"feelings run high and such feeling is based on reasonable scientific doubt."
The Committee's report should be given due weight. The state of Britain's research is basic, and that alone is enough to justify people's fears. We are talking about a problem that we shall bequeath to generations for thousands of years. As is suggested in the Nirex report, radioactive waste will be a hazard for centuries.

As the hon. Gentleman is a physicist, would he like to give a percentage risk factor for low-level waste so that his constituents and others in the rest of the Celtic fringe may be aware of the risk?

I shall come to that later. The hon. Gentleman's constituency is in one of the areas highlighted by Nirex. Many of us will be relieved if he is telling his constituents that he welcomes the possibility of low-level nuclear waste being deposited there.

People's perception of risk was minimised before the Chernobyl disaster, which led to a traumatic time for farmers in Gwynedd. They do not want their nuclear problem to be aggravated by the dumping of nuclear waste. They know about the effects of radiation on the life cycle, and that they can be serious. They know that if nuclear waste is dumped underground there is always a danger of water seeping into the dump and waste getting into the food chain. The rocks in Gwynedd are said to be stable, but only three years ago we had a major earthquake. There were several tremors and some public buildings, such as chapels, had to be demolished because of the damage sustained. Water mains were broken. How can we be confident that such things will not occur in the 10,000 years of which the Nirex document speaks? It is difficult to quantify risk. All we know is that nuclear accidents are much more serious than any others. That is why we must be so careful when dealing with this matter. Nirex is now involved in a series of desk studies. On page 11, headed "Site Selection", it says:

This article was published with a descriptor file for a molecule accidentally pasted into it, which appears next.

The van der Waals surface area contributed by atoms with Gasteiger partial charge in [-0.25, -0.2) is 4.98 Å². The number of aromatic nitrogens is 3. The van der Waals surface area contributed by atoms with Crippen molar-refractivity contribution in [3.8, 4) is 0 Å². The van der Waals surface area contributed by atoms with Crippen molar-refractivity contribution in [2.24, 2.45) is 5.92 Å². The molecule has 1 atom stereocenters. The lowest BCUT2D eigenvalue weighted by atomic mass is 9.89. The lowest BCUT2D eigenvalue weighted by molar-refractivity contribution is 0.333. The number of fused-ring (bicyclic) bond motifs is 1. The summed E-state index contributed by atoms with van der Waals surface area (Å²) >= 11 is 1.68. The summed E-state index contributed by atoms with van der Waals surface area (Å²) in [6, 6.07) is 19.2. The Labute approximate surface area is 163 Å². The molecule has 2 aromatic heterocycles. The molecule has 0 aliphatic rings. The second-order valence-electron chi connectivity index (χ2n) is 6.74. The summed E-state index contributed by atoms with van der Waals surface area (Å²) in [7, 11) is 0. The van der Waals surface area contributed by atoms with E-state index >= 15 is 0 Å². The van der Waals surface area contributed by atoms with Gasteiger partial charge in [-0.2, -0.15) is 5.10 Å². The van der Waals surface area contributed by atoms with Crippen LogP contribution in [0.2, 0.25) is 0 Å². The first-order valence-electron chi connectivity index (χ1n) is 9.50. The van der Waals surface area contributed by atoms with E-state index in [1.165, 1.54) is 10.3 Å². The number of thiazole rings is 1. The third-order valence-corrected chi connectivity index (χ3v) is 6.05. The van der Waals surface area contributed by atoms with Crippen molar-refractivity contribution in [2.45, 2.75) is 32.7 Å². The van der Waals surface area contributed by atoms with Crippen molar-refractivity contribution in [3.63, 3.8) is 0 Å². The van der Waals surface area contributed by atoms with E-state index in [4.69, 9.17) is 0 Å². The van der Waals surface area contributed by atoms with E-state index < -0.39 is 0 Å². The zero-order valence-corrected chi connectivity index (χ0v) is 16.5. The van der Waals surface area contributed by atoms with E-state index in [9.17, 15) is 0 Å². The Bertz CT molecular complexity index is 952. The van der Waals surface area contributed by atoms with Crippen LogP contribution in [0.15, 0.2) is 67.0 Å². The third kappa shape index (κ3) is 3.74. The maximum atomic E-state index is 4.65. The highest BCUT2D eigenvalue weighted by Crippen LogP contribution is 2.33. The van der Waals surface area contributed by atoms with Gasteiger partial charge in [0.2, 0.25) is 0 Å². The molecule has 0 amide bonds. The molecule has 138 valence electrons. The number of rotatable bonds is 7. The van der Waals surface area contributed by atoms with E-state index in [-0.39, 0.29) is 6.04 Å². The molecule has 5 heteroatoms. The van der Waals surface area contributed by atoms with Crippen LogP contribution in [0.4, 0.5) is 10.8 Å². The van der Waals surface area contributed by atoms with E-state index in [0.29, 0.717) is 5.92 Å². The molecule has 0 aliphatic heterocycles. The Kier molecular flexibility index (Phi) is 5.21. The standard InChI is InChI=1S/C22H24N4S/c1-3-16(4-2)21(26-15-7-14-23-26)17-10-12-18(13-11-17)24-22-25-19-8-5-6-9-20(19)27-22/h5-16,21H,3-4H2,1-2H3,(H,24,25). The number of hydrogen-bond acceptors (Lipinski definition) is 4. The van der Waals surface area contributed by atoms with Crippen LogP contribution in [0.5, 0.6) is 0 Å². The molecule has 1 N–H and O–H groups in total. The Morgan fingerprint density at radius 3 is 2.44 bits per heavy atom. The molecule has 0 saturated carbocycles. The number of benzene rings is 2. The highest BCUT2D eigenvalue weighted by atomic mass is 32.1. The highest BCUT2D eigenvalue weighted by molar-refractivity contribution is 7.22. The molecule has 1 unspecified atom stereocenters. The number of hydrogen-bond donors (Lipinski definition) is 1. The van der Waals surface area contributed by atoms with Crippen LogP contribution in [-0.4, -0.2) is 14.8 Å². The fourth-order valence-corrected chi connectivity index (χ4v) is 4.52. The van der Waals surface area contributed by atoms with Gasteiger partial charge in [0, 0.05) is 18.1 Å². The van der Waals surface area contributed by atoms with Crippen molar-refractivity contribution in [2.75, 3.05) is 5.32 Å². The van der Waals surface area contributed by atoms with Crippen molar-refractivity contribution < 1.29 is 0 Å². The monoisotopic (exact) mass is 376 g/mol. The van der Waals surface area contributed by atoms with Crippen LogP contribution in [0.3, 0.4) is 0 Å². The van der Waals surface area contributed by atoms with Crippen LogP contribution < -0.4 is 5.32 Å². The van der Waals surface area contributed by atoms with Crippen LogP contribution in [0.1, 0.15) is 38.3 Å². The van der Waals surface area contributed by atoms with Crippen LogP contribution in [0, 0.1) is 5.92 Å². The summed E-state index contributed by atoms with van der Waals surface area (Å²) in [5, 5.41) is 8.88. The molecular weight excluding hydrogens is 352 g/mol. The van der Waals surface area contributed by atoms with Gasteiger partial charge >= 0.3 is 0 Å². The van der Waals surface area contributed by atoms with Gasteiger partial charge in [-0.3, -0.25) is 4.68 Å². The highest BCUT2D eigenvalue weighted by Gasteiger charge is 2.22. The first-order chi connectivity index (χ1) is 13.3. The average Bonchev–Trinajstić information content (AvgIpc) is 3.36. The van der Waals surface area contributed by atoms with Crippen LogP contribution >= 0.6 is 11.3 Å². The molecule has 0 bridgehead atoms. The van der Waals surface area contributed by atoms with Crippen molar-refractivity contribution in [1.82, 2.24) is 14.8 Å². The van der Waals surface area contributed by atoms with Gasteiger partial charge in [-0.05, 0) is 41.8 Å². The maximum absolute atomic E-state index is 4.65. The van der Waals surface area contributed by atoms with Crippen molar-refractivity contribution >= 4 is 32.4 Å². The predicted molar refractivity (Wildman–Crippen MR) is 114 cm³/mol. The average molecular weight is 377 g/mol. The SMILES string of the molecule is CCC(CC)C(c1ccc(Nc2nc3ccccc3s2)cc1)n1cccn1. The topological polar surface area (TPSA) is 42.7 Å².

"Drawing upon the experience of previous field investigations and hydrogeological surveys, a desk study was carried out … the five geological environments were ranked in order of preference. The first three, with simple and consequently more predictable hydrogeological structures, were grouped together as the preferred group as follows; Hard rocks in low relief terrain; Small islands; and Seaward dipping and offshore sediments".
It goes on:
"Areas identified in the first of the above environments are on the Scottish mainland, some of the islands off the west coast of Scotland, and small parts of Wales, including Anglesey. The small islands comprise over one hundred islands around Britain, most of them off the west coast of Scotland and in the Shetlands and Orkney Islands."
I should be grateful if the Minister would clarify exactly what areas of Wales are included. Apart from the Isle of Anglesey, is Ynys Enlli—Bardsey Island—still in? It was named last year, but it appears not to be in there now, unless it is in the generic group of those islands around the coasts of Britain. Which communities are being affected? The definition in the letter to which I referred from Nirex does not, by a long chalk, spell out which areas are being affected.

There is a need to warn that if any further geological exploration takes place the farmers in these areas, as in the Dyfed valley when it was threatened a short while ago, will physically try to restrain any attempts to undertake geological exploration. That is sad, because much bona fide geological work will be hampered, and that will be the result of Nirex's work in the disposal of nuclear waste.

There are other implications. For example, road transport in many parts of north Wales, and, I believe, in parts of Scotland, is appalling. In areas such as Gwynedd in summer the roads are chock-a-block with tourists. Only a couple of years ago there was a sign on the Menai bridge, which affected many of the constituents of the hon. Member for Wirral. South (Mr. Porter), saying that Anglesey was full and had no room for any more cars. That is a measure of the road problems of that area. To think that we might have armoured convoys with lethal radioactive rubbish on such roads—[Interruption.] Well, if the waste is not to be in armoured convoys, but in any lorry or van, that raises serious questions for the public. Equally, if carried by air, rail or sea there will be problems. Most of the areas do not have a rail service that lends itself to such matters.

I want to deal now with the points highlighted by Nirex under the heading "Public Discussion of the Issues". It says:
"There is little doubt that any development of this magnitude will have a substantial impact on the local community".
It can say that again. It goes on: